Google Indoor Maps: Will it work?

Two days ago, Google launched Google Maps for Android in Singapore tying up with 22 local stores. The map allows consumers to see detailed floor plans automatically when users are viewing the map, without the hassle of downloading an additional app.

While a Google spokesperson has told Marketing that there is no additional advertising component tied to this specific indoor maps feature, she added that Google Maps in general "will continue to provide advertising opportunities for business owners."

Industry experts have agreed that the feature has enormous potential as an advertising platform. However, they warn that if the messages don't resonate with consumers, it might just come off as plain hype.

Luke Nathan, regional CEO of Iris Worldwide told Marketing that while contextual based messaging and behavioral prompting is effective in helping brands to prove their utilities close to the purchase moment, it has to be done with a right mindset.

"The big watch out here is to ensure you support the person's journey, not become a barrier. People don't want to know about your 10% off sale, if they're looking for the MRT station to get the last train home," he added.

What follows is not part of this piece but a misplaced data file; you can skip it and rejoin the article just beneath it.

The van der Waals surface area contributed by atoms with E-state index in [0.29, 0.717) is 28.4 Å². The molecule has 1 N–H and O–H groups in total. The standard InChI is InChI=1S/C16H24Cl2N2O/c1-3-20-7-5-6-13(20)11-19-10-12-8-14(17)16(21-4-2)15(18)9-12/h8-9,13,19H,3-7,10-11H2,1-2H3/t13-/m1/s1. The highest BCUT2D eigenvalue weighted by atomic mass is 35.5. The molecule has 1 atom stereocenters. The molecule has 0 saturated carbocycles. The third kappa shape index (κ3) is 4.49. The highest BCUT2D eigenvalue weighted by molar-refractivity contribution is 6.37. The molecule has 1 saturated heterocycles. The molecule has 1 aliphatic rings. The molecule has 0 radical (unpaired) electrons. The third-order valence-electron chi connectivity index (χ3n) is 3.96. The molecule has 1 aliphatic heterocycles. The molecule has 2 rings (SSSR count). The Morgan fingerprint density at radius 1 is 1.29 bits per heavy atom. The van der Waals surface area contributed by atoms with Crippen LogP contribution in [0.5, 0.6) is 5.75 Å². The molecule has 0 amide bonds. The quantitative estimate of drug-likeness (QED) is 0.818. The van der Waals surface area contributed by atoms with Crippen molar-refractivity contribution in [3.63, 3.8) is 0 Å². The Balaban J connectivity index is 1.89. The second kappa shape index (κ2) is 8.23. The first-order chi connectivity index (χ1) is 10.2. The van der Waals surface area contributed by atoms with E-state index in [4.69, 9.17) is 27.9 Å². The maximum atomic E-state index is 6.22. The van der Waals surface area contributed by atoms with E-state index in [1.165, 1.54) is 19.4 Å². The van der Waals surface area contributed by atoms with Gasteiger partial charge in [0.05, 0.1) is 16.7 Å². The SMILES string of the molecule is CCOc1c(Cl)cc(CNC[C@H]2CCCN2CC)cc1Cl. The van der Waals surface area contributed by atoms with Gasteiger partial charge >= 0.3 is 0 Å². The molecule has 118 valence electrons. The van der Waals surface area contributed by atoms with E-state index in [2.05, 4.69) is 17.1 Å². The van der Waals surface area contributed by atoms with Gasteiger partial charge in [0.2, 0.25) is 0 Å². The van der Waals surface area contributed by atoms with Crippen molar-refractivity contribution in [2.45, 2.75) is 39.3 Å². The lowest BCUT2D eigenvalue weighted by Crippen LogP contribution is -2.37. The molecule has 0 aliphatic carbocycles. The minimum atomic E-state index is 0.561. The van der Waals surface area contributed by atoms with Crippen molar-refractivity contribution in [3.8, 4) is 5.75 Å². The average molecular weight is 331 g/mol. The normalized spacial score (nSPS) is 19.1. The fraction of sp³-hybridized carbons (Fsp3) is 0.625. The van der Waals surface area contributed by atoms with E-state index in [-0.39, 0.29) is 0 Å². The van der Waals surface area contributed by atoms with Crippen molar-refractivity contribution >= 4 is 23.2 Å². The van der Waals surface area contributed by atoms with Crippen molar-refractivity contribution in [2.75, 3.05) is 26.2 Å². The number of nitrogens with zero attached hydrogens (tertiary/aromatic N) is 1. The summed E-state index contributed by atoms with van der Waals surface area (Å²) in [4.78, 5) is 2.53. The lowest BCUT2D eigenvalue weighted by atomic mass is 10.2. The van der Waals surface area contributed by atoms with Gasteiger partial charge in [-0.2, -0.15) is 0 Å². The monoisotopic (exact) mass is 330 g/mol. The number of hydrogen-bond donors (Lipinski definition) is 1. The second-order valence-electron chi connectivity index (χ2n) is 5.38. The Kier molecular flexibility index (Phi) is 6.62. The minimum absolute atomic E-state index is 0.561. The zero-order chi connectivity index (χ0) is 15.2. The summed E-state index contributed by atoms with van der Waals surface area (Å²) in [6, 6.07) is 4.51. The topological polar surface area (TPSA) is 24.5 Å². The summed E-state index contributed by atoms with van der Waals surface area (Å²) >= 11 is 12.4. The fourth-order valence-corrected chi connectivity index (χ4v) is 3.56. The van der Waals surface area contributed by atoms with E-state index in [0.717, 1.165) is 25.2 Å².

Since the Apple map fiasco, experts agree that the one big advantage Google does have other apps is its familiarity factor and that it exists on most consumer phones.

"Public places like airports, train stations and gardens in Singapore should adopt this platform as it will only serve to enhance the path-finding experience," Jeff Cheong, head of Tribal DDB said.

He adds that this will in the long run increase footfall and commercial activities and provide "endless opportunities" for location-based content and social commentaries to be integrated.

Cutting through the clutter

With a giant like Google muscling into the retail world, what does this mean for the smaller players already present in the mobile app domain? And more importantly, will this add on to the overwhelming clutter consumers already battle with?

The reality, experts noted, is that while there probably is a lot of clutter through branded apps, most people will not really be experiencing it, due to the fact that they have not actually downloaded the apps.

The best way to break through the clutter and be downloaded is to demonstrate how they can make consumers lives easier, more interesting and ultimately more enjoyable, according to Nathan.

"The focus needs to be squarely on the customer experience, as the competition in the retail environment is no longer the store next store or over the road, the competition is now one click away."